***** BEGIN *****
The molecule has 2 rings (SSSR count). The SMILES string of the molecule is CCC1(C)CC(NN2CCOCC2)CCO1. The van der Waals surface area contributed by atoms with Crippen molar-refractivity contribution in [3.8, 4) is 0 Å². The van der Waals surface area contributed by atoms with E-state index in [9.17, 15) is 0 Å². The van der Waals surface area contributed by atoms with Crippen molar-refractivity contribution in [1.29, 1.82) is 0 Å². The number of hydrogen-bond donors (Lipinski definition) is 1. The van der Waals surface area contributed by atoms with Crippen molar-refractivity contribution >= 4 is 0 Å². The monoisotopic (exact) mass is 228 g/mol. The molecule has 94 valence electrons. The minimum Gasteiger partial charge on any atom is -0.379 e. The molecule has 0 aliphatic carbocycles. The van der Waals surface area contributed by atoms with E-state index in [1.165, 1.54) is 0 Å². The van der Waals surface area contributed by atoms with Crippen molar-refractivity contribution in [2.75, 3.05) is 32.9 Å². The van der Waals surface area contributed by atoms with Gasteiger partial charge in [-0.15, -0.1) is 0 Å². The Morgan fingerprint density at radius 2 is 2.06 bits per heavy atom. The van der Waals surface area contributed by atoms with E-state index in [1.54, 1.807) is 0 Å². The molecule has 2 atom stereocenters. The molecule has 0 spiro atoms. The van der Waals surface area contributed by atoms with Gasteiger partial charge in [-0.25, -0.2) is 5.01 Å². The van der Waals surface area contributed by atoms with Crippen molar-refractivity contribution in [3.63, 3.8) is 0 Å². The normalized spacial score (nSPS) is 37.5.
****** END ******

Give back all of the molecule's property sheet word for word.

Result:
The molecule has 2 rings (SSSR count). The SMILES string of the molecule is CCC1(C)CC(NN2CCOCC2)CCO1. The van der Waals surface area contributed by atoms with Crippen molar-refractivity contribution in [3.8, 4) is 0 Å². The van der Waals surface area contributed by atoms with E-state index in [9.17, 15) is 0 Å². The van der Waals surface area contributed by atoms with Crippen molar-refractivity contribution in [1.29, 1.82) is 0 Å². The number of hydrogen-bond donors (Lipinski definition) is 1. The van der Waals surface area contributed by atoms with Crippen molar-refractivity contribution >= 4 is 0 Å². The monoisotopic (exact) mass is 228 g/mol. The molecule has 94 valence electrons. The minimum Gasteiger partial charge on any atom is -0.379 e. The molecule has 0 aliphatic carbocycles. The van der Waals surface area contributed by atoms with E-state index in [1.165, 1.54) is 0 Å². The van der Waals surface area contributed by atoms with Crippen molar-refractivity contribution in [2.75, 3.05) is 32.9 Å². The van der Waals surface area contributed by atoms with Gasteiger partial charge in [-0.15, -0.1) is 0 Å². The Morgan fingerprint density at radius 2 is 2.06 bits per heavy atom. The van der Waals surface area contributed by atoms with E-state index in [1.54, 1.807) is 0 Å². The molecule has 2 atom stereocenters. The molecule has 0 spiro atoms. The van der Waals surface area contributed by atoms with Gasteiger partial charge in [-0.25, -0.2) is 5.01 Å². The van der Waals surface area contributed by atoms with Crippen molar-refractivity contribution in [3.63, 3.8) is 0 Å². The normalized spacial score (nSPS) is 37.5.